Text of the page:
In paragraph third of a will, a deceased woman made twenty-seven gifts to individuals and charitable institutions thereto. Each of the endowments was described as consisting of a fixed percentage of her property. The parties are in dispute as to whether the language of gift requires that the legacies be measured in terms of a percentage of the gross or of the net property and, if the latter, as to the formula for determination of its dimensions. The court construes the direction of the woman as requiring division of the property upon its net rather than upon its gross value.
A New York Probate Lawyer said that it is conceded that as a general rule, in the absence of some provision to the contrary, debts and administration expenses are deducted in computing the value of a property when a fraction thereof has been bestowed.
There is nothing to be found anywhere in the will to suggest that the deceased woman entertained any notion of making her endowments in terms of percentages of the gross property and as a consequence, the court cannot concur in the proposition that such was her intention.
The formula to be employed for measurement of the net property requires that there be deducted from the gross value of all of the assets left by the deceased woman, a sum equal in amount to the total of the debts, property taxes and expenses of administration. To be included in the latter category is the sum of $300,000 to be paid to the mother of the deceased woman in consideration of her withdrawal of objections to the admission of the will to probate. To save the legacies for the respondents, it was necessary that the proponents succeed in the will contest by victory after trial or by purchasing peace for the property from the respondent. Either course will entail the expenditure of property funds. The costs of litigation including counsel fee constitute expenses of administration within the ordinary meaning of the term and is plainly beyond dispute. The court is unable to ascertain any distinction between payments for that purpose and the cost of the settlement to which all of the respondents agreed.
Three of the endowments established in paragraph third of the will were left to married couples. A Staten Island Probate Lawyer said this bequest was intended by the deceased woman to be shared by husband and wife jointly and equally and is not open to doubt and the court so holds.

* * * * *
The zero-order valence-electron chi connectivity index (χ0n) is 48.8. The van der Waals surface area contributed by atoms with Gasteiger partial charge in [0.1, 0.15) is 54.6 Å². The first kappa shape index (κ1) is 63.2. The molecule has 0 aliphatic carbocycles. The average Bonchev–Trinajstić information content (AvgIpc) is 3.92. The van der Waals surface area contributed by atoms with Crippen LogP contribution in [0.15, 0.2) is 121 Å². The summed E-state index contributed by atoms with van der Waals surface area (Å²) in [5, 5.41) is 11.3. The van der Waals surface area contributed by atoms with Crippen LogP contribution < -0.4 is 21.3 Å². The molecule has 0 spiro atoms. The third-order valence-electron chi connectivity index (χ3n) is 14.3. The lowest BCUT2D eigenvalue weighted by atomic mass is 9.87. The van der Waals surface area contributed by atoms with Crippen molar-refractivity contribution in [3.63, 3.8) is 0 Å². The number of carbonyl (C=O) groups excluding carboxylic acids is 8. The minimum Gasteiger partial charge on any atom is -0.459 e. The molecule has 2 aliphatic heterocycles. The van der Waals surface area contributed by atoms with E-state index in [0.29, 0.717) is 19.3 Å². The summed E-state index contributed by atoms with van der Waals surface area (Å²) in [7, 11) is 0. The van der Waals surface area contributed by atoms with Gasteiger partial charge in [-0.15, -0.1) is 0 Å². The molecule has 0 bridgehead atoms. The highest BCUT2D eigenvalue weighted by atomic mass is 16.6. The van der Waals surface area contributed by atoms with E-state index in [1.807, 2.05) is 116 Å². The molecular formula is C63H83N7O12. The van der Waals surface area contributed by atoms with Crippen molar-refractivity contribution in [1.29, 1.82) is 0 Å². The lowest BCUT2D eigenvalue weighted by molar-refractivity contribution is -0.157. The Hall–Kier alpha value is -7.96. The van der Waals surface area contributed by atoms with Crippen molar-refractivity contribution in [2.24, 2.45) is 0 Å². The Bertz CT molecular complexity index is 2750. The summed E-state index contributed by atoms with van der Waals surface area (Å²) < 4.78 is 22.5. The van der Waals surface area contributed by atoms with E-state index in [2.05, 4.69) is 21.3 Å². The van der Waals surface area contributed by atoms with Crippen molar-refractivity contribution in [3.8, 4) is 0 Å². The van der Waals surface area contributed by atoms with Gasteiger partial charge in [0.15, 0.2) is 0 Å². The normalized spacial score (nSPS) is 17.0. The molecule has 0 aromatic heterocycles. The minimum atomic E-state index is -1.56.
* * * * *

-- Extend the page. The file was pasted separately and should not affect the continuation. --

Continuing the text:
In paragraph third subdivision of the will, provision is made for an endowment to a Protestant Church. A sum equivalent to one-half of one percent of the property was given to the said Church. It has been stipulated by all of the parties that the affidavits of persons familiar with the facts may be treated by the court as the equivalent of common-law proof and the record upon which determination of the questions presented for solution may be made. In connection with the particular issue to which the provision of the will gives rise, there have been received for filing the affidavits of the draftsman of the will and the attorney for the Roman Catholic Church. The attorney states that the name of the church was misspelled. The woman had mistakenly written few alphabets in the name of the church. The attorney claims that in preparing the will, she mistakenly assumed what appeared to be a P to be a symbol for the word Protestant. She later realized that the initials were R.C. and were intended to indicate the words Roman Catholic. It is the attorney’s clear recollection that the woman’s instructions and intent were that the legacy in question be for the Roman Catholic Church in New York City.
Staten Island Probate Lawyers said that in paragraph three of the will, a legacy of one-tenth of one percent of the property is left to a gentleman. The affidavits of intimates of the deceased and the draftsman acknowledge that error an occurred in spelling the name of the said gentlemen. To make it perfectly plain, the beneficiary intended by the woman was her friend of long standing, the respondent, and the will is so defined.
In disposing of a portion of the remainder of one of the two residuary trusts, the woman gives the remaining one-third to the named charitable organizations, each in equal amount to the other.
Did the deceased woman intend to make a gift of an equal share of the remainder disposed of to the eight charitable institutions named or was it her intention, as expressed in the juxtaposition of the titles of the last two legatees designated, that the first six are each entitled to a one-seventh share of the total and the remaining two are entitled to a fourteenth apiece? The position in which the name of a beneficiary appears in a will may have an important bearing upon the rights of its wearer.
The executors take the position that the provision of the will operates to forfeit the legacy of the respondent, but their demonstration of facts upon which they rely in support of their argument falls very far short of depriving the beneficiary of the protection of the Decedent Estate Law. No forfeiture of any benefit under a will shall be occasioned by disclosure on the part of the beneficiary to any of the parties or to a court of information relating to any paper submitted as a last will or by disclosure of such beneficiary to any party or to a court of information relevant in a proceeding for validation of such submitted paper.